Like people, animals can experience complicated conditions, and one illness may put pets at risk of another. However, veterinarians know that with preventive care, routine checkups, chronic disease management and compassionate care at the end of life, companion animals with a variety of health conditions can live their best possible lives. This Special Report focuses on complete companion animal health, including a reader poll for insights from your own practice. Look for a follow-up later this month.
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The companion animal vaccine market continues to trend upward as people realize the importance of protecting their pets against diseases that spread among animals or between animals and people, according to Transparency Market Research. Worries about zoonotic disease is among the factors fueling the market, which is especially robust in North America and Europe.
Vaccines prime cats' and dogs' immune systems to fight off infectious diseases, and they provide critical protection against canine parvovirus, distemper, canine hepatitis and rabies for dogs and feline distemper, feline calicivirus, feline herpes virus type I and rabies. Pets may need other immunizations as well, depending on age, breed, medical history, environment and lifestyle.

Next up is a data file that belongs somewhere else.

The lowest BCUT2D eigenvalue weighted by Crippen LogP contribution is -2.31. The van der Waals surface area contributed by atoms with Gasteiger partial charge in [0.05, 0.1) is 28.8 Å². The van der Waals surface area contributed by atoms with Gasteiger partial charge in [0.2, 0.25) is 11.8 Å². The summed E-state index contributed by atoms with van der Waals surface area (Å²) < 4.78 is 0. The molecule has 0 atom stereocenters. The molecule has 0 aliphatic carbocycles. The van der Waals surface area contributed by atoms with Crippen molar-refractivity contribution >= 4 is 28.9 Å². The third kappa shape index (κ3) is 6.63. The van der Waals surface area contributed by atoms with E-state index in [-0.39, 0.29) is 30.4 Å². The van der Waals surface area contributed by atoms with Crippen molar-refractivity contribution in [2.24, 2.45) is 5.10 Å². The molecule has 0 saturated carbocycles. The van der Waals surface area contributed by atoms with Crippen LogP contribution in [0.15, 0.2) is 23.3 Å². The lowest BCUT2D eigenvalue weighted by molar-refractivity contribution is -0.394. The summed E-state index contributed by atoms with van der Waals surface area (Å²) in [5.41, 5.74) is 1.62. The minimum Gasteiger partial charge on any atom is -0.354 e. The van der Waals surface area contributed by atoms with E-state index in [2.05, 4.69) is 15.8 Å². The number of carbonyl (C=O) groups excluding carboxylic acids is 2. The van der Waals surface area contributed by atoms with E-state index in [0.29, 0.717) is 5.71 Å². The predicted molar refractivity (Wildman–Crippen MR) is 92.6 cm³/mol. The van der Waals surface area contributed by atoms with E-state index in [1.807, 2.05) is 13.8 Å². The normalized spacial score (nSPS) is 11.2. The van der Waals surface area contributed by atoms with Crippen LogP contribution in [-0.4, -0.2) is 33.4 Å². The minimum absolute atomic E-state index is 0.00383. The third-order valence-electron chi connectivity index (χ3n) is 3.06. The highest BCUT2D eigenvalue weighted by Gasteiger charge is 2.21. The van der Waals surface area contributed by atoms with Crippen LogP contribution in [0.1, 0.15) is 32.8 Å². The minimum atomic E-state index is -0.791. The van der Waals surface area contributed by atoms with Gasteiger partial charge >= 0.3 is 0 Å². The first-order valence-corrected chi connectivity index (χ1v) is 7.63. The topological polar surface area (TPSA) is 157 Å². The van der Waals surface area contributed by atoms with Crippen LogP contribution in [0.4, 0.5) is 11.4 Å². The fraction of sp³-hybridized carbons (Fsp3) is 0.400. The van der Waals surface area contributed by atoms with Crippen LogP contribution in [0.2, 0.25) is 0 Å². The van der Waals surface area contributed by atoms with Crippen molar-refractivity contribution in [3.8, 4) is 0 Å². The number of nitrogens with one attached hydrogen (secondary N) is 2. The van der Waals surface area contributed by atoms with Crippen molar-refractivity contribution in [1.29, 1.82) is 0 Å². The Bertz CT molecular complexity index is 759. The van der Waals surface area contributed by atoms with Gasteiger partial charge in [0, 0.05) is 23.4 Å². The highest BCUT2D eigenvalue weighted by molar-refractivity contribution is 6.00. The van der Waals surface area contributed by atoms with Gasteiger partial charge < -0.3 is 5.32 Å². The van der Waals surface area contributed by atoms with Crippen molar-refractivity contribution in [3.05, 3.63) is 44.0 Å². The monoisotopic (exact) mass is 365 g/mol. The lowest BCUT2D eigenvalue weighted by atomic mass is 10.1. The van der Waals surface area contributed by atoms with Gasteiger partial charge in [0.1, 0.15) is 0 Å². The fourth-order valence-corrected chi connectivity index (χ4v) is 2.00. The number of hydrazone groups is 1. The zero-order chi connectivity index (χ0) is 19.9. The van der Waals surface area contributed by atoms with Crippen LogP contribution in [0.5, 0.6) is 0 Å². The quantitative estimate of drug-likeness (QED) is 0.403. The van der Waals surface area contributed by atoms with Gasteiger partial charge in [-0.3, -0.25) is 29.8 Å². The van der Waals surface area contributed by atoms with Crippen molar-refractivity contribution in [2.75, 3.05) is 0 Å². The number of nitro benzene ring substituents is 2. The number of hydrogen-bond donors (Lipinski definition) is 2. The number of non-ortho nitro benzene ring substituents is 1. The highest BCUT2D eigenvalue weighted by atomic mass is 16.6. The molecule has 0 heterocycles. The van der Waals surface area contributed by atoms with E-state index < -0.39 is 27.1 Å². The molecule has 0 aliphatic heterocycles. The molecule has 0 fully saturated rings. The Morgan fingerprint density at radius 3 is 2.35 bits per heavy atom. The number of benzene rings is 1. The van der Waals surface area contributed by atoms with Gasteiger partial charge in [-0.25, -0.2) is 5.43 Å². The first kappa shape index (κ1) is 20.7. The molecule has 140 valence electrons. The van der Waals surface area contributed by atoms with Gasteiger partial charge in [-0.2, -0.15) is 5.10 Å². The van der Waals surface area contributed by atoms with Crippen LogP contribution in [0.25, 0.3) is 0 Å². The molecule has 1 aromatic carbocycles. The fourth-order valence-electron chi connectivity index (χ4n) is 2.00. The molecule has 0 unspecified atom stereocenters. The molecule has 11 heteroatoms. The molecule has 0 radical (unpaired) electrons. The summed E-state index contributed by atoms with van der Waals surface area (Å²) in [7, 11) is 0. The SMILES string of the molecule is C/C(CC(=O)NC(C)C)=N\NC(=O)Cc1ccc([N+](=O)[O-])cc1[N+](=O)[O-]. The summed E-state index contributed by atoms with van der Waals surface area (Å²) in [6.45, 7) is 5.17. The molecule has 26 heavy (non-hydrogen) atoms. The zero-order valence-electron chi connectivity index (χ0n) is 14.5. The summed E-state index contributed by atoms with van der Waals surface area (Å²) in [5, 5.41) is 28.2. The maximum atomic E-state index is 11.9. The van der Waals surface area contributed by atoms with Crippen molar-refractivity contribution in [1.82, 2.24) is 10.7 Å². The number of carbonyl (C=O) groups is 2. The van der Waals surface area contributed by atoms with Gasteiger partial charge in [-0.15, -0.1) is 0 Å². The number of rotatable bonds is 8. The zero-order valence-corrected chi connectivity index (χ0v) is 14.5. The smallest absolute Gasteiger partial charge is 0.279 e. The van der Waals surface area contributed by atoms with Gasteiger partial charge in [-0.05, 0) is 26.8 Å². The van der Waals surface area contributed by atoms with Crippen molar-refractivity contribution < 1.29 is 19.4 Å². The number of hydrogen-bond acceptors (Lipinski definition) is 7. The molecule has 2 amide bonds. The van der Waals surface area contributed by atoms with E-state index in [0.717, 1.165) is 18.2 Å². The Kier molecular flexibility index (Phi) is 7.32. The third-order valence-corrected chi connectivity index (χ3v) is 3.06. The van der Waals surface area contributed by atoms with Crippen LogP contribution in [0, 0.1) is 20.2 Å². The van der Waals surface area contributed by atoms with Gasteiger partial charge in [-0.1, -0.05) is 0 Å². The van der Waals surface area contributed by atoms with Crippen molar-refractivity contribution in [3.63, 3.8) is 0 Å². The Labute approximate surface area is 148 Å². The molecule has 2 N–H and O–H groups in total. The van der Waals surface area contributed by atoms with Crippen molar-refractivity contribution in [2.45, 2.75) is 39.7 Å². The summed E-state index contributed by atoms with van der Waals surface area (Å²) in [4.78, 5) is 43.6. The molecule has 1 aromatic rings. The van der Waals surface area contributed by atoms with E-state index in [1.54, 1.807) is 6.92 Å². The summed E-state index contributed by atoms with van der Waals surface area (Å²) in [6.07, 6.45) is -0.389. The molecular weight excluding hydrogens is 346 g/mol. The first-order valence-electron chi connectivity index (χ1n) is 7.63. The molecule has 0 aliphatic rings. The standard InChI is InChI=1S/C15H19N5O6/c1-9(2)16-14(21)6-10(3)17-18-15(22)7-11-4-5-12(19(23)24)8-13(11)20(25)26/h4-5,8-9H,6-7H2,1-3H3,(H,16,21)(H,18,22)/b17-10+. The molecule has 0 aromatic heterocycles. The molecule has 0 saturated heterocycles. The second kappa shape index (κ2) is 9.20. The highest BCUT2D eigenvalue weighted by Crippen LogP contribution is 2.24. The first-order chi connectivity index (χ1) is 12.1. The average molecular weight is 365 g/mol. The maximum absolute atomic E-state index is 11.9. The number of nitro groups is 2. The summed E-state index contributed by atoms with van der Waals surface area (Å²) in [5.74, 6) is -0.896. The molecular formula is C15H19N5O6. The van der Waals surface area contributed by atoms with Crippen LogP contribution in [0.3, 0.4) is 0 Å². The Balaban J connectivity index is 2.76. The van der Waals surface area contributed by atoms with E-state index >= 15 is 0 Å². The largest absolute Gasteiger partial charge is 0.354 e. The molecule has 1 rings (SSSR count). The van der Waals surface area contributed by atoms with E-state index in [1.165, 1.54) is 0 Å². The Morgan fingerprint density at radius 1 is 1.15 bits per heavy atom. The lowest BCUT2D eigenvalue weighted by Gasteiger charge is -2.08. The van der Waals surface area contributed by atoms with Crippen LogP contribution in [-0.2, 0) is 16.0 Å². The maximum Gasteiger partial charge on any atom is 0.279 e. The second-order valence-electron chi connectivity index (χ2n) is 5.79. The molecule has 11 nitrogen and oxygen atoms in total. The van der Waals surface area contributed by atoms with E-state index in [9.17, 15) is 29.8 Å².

Routine exams may uncover signs of cancer, particularly as improved wellness care allows animals to live long enough to develop malignancies. Stereotactic radiosurgery offers "unprecedented precision" in difficult cases involving brain, spine, liver and prostate lesions in regions where the technology is available, writes veterinarian Lawrence Gerson.
As people tip the scales, so do their pets, and the consequence for dogs has been higher rates of chronic disease. The number of dogs with diabetes is up more than threefold over the past three decades, but veterinarian Courtney Campbell says risk can be lowered by keeping pets at a healthy weight by not overfeeding and ensuring they receive adequate exercise.
Guidelines from the American Animal Hospital Association and the International Association for Animal Hospice and Palliative Care provide clinics with resources for developing end-of-life plans that integrate the needs of patients, clients and staff. The guidelines acknowledge the medical, emotional and ethical challenges associated with end-of-life decisions as well as the grief clients experience and the risk of compassion fatigue among clinical team members.
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